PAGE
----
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Durham e-Theses
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Attention Mechanism for Adaptive Feature Modelling

DUAN, HAORAN (2024) Attention Mechanism for Adaptive Feature Modelling. Doctoral thesis, Durham University.

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This thesis presents groundbreaking contributions in machine learning by exploring and advancing attention mechanisms within deep learning frameworks. We introduce innovative models and techniques that significantly enhance feature recognition and analysis in two key application areas: computer vision recognition and time series modeling. Our primary contributions include the development of a dual attention mechanism for crowd counting and the integration of supervised and unsupervised learning techniques for semi-supervised learning. Furthermore, we propose a novel Dynamic Unary Convolution in Transformer (DUCT) model for generalized visual recognition tasks, and investigate the efficacy of attention mechanisms in human activity recognition using time series data from wearable sensors based on the semi-supervised setting.

The capacity of humans to selectively focus on specific elements within complex scenes has long inspired machine learning research. Attention mechanisms, which dynamically modify weights to emphasize different input elements, are central to replicating this human perceptual ability in deep learning. These mechanisms have proven crucial in achieving significant advancements across various tasks.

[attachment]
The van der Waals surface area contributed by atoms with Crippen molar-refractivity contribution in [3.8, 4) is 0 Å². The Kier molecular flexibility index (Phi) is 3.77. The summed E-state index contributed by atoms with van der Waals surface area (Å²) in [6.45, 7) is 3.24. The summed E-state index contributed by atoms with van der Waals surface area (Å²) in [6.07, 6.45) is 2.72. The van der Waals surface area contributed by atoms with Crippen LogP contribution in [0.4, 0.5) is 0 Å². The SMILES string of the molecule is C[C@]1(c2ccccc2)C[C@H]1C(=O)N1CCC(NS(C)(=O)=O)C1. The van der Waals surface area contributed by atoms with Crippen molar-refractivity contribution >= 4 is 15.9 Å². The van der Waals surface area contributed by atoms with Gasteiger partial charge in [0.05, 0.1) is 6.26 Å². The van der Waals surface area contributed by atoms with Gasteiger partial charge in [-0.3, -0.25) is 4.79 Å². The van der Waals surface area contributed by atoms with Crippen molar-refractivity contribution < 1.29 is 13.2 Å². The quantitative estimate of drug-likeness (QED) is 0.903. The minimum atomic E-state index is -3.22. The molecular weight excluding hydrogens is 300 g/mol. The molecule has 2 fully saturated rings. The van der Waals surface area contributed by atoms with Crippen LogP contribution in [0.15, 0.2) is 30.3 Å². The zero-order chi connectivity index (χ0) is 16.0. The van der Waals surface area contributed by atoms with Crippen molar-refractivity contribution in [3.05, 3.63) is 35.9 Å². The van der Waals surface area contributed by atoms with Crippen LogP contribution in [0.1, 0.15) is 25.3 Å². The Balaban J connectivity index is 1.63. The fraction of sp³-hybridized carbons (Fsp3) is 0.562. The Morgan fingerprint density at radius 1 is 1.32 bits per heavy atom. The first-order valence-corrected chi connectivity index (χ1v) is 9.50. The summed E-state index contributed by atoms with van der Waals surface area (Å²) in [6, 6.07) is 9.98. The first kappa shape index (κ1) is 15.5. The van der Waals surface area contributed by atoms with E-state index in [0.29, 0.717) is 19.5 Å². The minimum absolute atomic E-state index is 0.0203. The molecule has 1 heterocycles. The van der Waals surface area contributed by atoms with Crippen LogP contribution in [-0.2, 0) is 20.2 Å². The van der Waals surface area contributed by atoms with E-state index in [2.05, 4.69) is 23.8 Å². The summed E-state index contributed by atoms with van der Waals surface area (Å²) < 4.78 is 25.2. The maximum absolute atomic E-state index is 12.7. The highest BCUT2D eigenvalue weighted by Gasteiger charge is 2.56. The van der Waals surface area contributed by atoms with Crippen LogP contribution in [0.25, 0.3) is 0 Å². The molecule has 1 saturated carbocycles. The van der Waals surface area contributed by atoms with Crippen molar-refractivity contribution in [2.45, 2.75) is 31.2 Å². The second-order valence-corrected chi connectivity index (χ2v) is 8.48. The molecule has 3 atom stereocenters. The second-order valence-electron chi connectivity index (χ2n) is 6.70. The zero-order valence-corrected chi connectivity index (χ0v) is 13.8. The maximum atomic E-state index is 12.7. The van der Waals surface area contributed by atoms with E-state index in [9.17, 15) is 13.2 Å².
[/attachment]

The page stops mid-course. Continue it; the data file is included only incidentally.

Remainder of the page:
In this thesis, we first provide a comprehensive review of the existing literature on attention mechanisms. We then introduce a dual attention mechanism for crowd counting, which employs both second-order and first-order attention to enhance spatial information processing and feature distinction. Additionally, we explore the convergence of supervised and unsupervised learning, focusing on a novel semi-supervised method that synergizes labeled and unlabeled data through an attention-driven recurrent unit and dual loss functions. This method aims to refine crowd counting in practical transportation scenarios.

Moreover, our research extends to a hybrid attention model for broader visual recognition challenges. By merging convolutional and transformer layers, this model adeptly handles multi-level features, where the DUCT modules play a pivotal role. We rigorously evaluate DUCT's performance across critical computer vision tasks. Finally, recognizing the significance of time series data in domains like health surveillance, we apply our proposed attention mechanism to human activity recognition, analyzing correlations between various daily activities to enhance the adaptability of deep learning frameworks to temporal dynamics.

Item Type:Thesis (Doctoral)
Award:Doctor of Philosophy
Faculty and Department:Faculty of Science > Computer Science, Department of
Thesis Date:2024
Copyright:Copyright of this thesis is held by the author
Deposited On:22 Feb 2024 10:33

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